If you enjoy smart comedies with lots of heart, you’re going to want to see “Late Night.” Mindy Kaling wrote, produced and stars in the film as Molly Patel, an earnest chemical plant employee who ends up on an all-male writing team for a late-night talk show looking for a female hire. The show’s host, Katherine Newbury, is a groundbreaking female comic who’s fighting irrelevancy. Emma Thompson brilliantly portrays Katherine, giving her complexity and nuance. Both she and Kaling shine, backed by a strong supporting cast, as they serve up laughs with a subtle dose of social commentary.
Thompson is engaging and entirely believable as an unapologetic late-night legend with razor-sharp wit. Thompson’s Katherine holds an authority reminiscent of Meryl Streep’s Miranda in “The Devil Wears Prada.” For example, when Katherine gets the news that the network will be replacing her, she steps into her writers’ room for the first time in a long time. Katherine doesn’t know most of their names and deems learning them unnecessary, assigning them numbers instead. They scramble to earn her favor, which is no surprise considering the rate at which she nonchalantly fires them. On the flip side, Thompson does a good job of humanizing Katherine, keeping her from becoming the “tough boss” trope. Katherine’s invested in two things in life: her husband Walter (played by John Lithgow) and her show. It’s with the former that she shows a more vulnerable side, keeping her humor but losing some of the acerbity. As the story unfolds, Thompson expertly navigates Katherine’s personal growth as she learns to value women in the workplace and how to genuinely care for her team.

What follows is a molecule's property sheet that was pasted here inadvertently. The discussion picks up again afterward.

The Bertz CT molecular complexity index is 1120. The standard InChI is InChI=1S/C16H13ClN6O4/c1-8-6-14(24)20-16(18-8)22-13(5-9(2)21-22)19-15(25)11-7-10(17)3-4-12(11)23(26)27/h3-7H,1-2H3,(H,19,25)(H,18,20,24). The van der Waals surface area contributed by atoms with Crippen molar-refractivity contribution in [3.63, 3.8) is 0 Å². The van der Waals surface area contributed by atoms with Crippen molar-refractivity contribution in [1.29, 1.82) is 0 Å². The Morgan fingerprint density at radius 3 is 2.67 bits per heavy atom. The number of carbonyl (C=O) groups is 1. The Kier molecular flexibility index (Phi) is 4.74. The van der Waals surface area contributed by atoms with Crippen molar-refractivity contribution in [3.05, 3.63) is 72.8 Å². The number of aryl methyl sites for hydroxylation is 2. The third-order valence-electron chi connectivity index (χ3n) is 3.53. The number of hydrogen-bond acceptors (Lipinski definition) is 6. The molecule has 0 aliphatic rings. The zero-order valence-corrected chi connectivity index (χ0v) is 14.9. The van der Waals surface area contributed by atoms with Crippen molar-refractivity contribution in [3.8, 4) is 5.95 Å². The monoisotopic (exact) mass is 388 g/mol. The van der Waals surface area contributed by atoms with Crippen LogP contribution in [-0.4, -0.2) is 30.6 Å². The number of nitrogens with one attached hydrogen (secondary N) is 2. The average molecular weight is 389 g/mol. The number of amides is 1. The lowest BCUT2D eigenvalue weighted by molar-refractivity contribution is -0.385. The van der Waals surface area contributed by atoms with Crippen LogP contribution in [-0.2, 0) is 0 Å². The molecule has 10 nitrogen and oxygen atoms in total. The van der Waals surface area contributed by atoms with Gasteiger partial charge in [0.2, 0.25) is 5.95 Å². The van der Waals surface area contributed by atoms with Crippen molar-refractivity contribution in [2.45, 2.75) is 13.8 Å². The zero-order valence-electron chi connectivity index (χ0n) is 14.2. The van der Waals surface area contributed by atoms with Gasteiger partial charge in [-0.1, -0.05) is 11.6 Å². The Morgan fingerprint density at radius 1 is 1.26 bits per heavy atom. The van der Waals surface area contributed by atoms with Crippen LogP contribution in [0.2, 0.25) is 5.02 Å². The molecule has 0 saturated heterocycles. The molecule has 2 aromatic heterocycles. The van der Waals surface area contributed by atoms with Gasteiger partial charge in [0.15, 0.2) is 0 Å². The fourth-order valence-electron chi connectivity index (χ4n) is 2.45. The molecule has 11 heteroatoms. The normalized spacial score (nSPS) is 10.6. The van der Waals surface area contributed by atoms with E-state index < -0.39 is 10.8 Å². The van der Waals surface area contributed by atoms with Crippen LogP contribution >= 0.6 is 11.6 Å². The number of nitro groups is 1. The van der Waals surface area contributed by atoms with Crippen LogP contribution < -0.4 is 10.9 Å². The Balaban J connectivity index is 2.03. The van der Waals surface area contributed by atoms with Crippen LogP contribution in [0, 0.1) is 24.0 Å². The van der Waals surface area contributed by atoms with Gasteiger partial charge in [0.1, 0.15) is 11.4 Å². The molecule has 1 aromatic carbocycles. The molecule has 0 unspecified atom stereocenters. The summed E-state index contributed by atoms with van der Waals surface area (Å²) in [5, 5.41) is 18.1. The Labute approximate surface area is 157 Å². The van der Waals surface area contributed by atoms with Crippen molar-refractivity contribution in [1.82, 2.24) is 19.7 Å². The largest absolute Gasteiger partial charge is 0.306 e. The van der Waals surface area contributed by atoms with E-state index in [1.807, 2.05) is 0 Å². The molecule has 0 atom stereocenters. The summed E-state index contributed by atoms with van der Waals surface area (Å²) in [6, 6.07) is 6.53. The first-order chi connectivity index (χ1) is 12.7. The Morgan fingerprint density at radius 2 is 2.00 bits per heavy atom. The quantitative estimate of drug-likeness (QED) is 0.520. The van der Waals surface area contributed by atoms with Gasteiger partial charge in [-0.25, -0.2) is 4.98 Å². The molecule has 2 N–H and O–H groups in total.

Thompson’s dry delivery makes her jokes land with impressive accuracy as she deadpans her zingers. The comedy also works because Thompson keeps Katherine grounded throughout the film; her embodiment of the character might best be described as a female British David Letterman. Only on one occasion does Thompson’s performance fall flat. A heavy scene between Katherine and Walter plays out with overwrought emotion and falls into melodrama. This misstep is forgotten when Thompson masterfully delivers her final monologue. She gives an impressive performance overall.
Molly is a hard worker, but she’s also incredibly naive and a little lacking in the self-confidence department. She’s a refreshing twist on characters Kaling has played in the past like Kelly Kapoor from “The Office” or Mindy Lahiri from “The Mindy Project,” both of whom project a certain boldness as a cover for their anxieties. Molly, on the other hand, does the opposite, leading with her insecurities. On her first day at work, she elects to sit on a trash can because seats are limited, and on her second day, she cries under her desk until a co-worker intervenes.
But moments of real strength emerge, and Kaling effortlessly blends them into the overall character of Molly: a fish-out-of-water who’s willing to stand up for her convictions. Kaling’s written multiple scenes in the film where Molly shuts down white men complaining about the unfairness of taking steps toward inclusion in the workplace. As an actor, Kaling brings both levity and humor to these moments. Even though Molly might not be much of a stretch for Kaling to play, she still entertains the audience while tackling important issues, and her overall performance is a strong one.
Maribeth Fox hit it out of the park with her casting on “Late Night.” John Lithgow brings depth to his supporting role as Walter, and John Early stands out as a hilarious member of Katherine’s writing team. But it’s the two leading ladies who really deliver. Kaling and Thompson make for a dynamic comedy duo, one that manages to sneak in an important message between their one-liners.